BioMed Research International

BioMed Research International / 2014 / Article

Research Article | Open Access

Volume 2014 |Article ID 832573 |

Raid Amin, James J. Burns, "Clusters of Adolescent and Young Adult Thyroid Cancer in Florida Counties", BioMed Research International, vol. 2014, Article ID 832573, 8 pages, 2014.

Clusters of Adolescent and Young Adult Thyroid Cancer in Florida Counties

Academic Editor: Handan Wand
Received07 Feb 2014
Accepted10 Apr 2014
Published28 Apr 2014


Background. Thyroid cancer is a common cancer in adolescents and young adults ranking 4th in frequency. Thyroid cancer has captured the interest of epidemiologists because of its strong association to environmental factors. The goal of this study is to identify thyroid cancer clusters in Florida for the period 2000–2008. This will guide further discovery of potential risk factors within areas of the cluster compared to areas not in cluster. Methods. Thyroid cancer cases for ages 15–39 were obtained from the Florida Cancer Data System. Next, using the purely spatial Poisson analysis function in SaTScan, the geographic distribution of thyroid cancer cases by county was assessed for clusters. The reference population was obtained from the Census Bureau 2010, which enabled controlling for population age, sex, and race. Results. Two statistically significant clusters of thyroid cancer clusters were found in Florida: one in southern Florida (SF) (relative risk of 1.26; value of <0.001) and the other in northwestern Florida (NWF) (relative risk of 1.71; value of 0.012). These clusters persisted after controlling for demographics including sex, age, race. Conclusion. In summary, we found evidence of thyroid cancer clustering in South Florida and North West Florida for adolescents and young adult.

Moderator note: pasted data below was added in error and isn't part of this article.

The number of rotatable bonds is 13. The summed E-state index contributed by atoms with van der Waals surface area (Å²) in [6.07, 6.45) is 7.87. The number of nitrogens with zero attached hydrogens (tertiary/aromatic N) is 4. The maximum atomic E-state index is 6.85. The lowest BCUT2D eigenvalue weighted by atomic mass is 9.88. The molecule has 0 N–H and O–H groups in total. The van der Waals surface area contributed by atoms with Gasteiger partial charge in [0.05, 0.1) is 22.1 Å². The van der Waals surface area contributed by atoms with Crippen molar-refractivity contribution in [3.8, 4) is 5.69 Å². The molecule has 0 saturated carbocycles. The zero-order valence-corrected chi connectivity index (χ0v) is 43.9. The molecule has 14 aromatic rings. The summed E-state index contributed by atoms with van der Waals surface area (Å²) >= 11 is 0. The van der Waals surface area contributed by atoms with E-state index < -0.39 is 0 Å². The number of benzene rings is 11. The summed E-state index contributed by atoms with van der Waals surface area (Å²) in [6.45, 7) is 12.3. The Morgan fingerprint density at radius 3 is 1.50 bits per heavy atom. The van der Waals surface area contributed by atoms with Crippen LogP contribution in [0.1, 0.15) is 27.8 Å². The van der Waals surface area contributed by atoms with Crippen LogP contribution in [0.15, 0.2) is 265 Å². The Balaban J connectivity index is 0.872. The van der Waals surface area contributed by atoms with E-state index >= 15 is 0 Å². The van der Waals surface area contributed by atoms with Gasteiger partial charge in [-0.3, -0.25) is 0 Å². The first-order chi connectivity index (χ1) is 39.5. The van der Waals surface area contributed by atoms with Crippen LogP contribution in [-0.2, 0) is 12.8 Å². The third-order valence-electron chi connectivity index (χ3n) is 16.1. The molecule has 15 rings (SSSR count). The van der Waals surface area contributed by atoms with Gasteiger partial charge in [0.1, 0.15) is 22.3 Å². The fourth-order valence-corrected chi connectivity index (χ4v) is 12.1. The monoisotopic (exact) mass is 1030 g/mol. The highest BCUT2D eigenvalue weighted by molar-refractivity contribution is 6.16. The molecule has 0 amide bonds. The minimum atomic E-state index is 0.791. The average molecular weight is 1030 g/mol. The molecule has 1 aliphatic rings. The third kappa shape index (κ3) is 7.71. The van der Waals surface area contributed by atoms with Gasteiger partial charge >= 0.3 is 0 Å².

1. Introduction

Nearly 70,000 adolescents and young adults (AYAs; ages 15–39) are diagnosed with cancer annually in the United States [1]. The AYA population is a special age group that has not been recognized in research investigating cancer etiology and therapy. This age group has failed to show the significant improvements in mortality reported for a wide variety of cancer types in other age categories. Also there is a unique distribution of cancer diagnoses in the AYA population [2]. In the United States thyroid cancer incidence has been growing at a faster pace than other cancers from 1996–2005 [3, 4]. In the AYA population thyroid cancer is fourth in overall frequency with an estimated 28% of new thyroid cancers occurring in this age group [5, 6]. Florida has had significant increases in rates of thyroid cancer [7].

Geographical analyses of thyroid cancer have been conducted in regions around the world where across all continents there are increasing trends [8]. Higher rates were found in districts of Sao Paulo, Brazil, where higher levels of atmospheric particulate matter were measured [9]. In Italy, using SaTScan to detect clusters, iodine deficient mountainous regions had higher rates of thyroid cancer deaths. Space-time cluster analysis showed improvement with iodine prophylaxis in certain regions [10]. Also in Italy, a case-control study showed residence for more than 20 years in regions with higher rates of iodine deficient goiter had higher rates of thyroid cancer [11]. In Cordoba, Argentina clusters of thyroid cancer were found in two regions using SaTScan [12]. In Wisconsin, where there has been a doubling of thyroid cancer rates, geographic areas with higher access to health care and socioeconomic status had higher rates of thyroid cancer raising concerns about medical use of radiation for medical procedures [13]. In a study conducted in Nebraska, the geographic pattern of thyroid cancer correlated with susceptibility of regional ground water to toxins such as atrazine, alachlor, uranium, and gross alpha particle radiation [14]. In England and Wales, high rates were seen in the northern and middle regions of Wales with twice the risk as more southern regions [15]. In Caledonia where there is ten times the rate of other developed countries, there was a sharp increase in rates that remains unexplained [16]. In France over the time period 1975 to 2004, there has been a dramatic increase in thyroid cancer rates with five-fold increases [17].